American Diabetes Association Alert Day
American Diabetes Association Alert Day is observed next on Tuesday, March 26th, 2024 (31 days from today).
Diabetes is one of the most common non-communicable diseases globally, the fourth or fifth leading cause of death in developed countries, and is considered a "pandemic" in developing countries. The disease has a very rapid growth rate. According to an announcement by the International Diabetes Association (IDF): In 1994, there were 110 million people worldwide with diabetes; 1995: 135 million people, accounting for 4.0% of the global population; In 2000 there were 151 million people and in 2017 there were 425 million people (ages 20-79) living with diabetes. It is predicted that this number will increase to about 629 million people, or in other words 1 in 10 adults will have diabetes by 2045.
Especially in the past few decades, the number of people with diabetes in middle-income countries has increased markedly. Therefore, the American Diabetes Association's Alert Day was born, as a wake-up call to all, informing the American public about the seriousness of diabetes, and encouraging those who takes the diabetes risk test and learns about your family history of diabetes. Officially, the American Diabetes Association is celebrated annually on the fourth Tuesday of March.
The origin of the American Diabetes Association Alert Day
A part of American Diabetes Association awareness programs was known as the American Diabetes Association Alert Day in 1986. It was part of their growing diabetes prevention and education efforts in the United States since then.
The American Diabetes Association also publishes a wealth of materials on diagnosis and treatment and diabetes knowledge to raise awareness among citizens.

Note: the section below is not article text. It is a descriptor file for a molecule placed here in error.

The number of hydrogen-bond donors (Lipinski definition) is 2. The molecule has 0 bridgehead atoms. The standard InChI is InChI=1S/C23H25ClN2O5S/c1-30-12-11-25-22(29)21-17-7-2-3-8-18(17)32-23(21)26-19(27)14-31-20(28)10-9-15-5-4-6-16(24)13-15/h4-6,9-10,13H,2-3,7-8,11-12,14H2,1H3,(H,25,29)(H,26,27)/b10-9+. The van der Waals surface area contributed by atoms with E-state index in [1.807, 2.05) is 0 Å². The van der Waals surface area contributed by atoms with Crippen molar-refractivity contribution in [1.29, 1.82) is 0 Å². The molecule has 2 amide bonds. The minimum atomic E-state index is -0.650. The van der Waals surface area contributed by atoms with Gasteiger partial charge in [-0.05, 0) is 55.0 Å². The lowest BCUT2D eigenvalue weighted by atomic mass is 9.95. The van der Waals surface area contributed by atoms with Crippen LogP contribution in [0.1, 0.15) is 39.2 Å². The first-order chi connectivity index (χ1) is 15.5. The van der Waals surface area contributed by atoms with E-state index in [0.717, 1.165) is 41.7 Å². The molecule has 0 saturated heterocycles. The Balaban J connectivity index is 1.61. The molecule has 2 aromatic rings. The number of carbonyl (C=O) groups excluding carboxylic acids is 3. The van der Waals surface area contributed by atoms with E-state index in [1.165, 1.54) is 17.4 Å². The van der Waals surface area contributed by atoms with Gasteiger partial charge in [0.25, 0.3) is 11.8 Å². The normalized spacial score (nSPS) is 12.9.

Facts about diabetes:
Diabetes affects about 34.2 million Americans. That's about 10.5% of the US population.
Among people living with diabetes, 7.3 million - 1 in 7 adults - are not aware they have the disease.
The risk of developing diabetes increases with age. But there are other factors as well. Ethnic background may increase your risk.
An additional, each year, in the US recorded 1.5 million Americans are diagnosed with diabetes.
There are two types of diabetes. Although type 1 diabetes cannot be prevented, it can be well controlled with insulin injections. Managing type 1 diabetes may also require regular blood sugar monitoring, eating healthy foods, exercising regularly, and maintaining a healthy weight. Education is key to learning how to manage the symptoms of Type 1 diabetes. However, type 2 is much more preventable and some action can be taken.
Ways to prevent type 2 diabetes:
Eliminate sugar and starch
Exercise regularly and avoid a sedentary lifestyle
Make water the main drink
Maintain a healthy weight
Eat a high fiber diet
Optimizing Vitamin D Levels
Take natural herbs, such as curcumin and berberine, which help increase insulin sensitivity
Type 2 diabetes is not preventable for everyone. However, making healthy choices offers the best chance of not getting this disease. In the United States, if the above lifestyle changes are implemented, 9 out of 10 cases will develop diabetes. Families, schools, workplaces, communities and healthcare providers all can work together to make healthy choices easy.
This compliance encourages you to find out if you or your loved ones are at risk for type 2 diabetes. Consider taking this quick and easy Diabetes Risk Test.
How to Observe American Diabetes Association Alert Day
On the American Diabetes Association's Alert day, you are encouraged to learn about your risk factors for this dangerous disease. Talk to your doctor to get the right understanding of your kidney’s condition and get your blood sugar tested. The American Diabetes Association has also provided a downloadable nutrition coloring page that you can print out to use at home when teaching your child about diabetes or nutrition in general.
Use #AmericanDiabetesAssosystemAlertDay to post on social media to share news about the opportunities all have to check in and manage their health risks.
ObservedAmerican Diabetes Association Alert Day has been observed the fourth Tuesday in March.
Tuesday, March 22nd, 2022
Tuesday, March 28th, 2023
Tuesday, March 26th, 2024
Tuesday, March 25th, 2025
Tuesday, March 24th, 2026
American Diabetes Association in 1988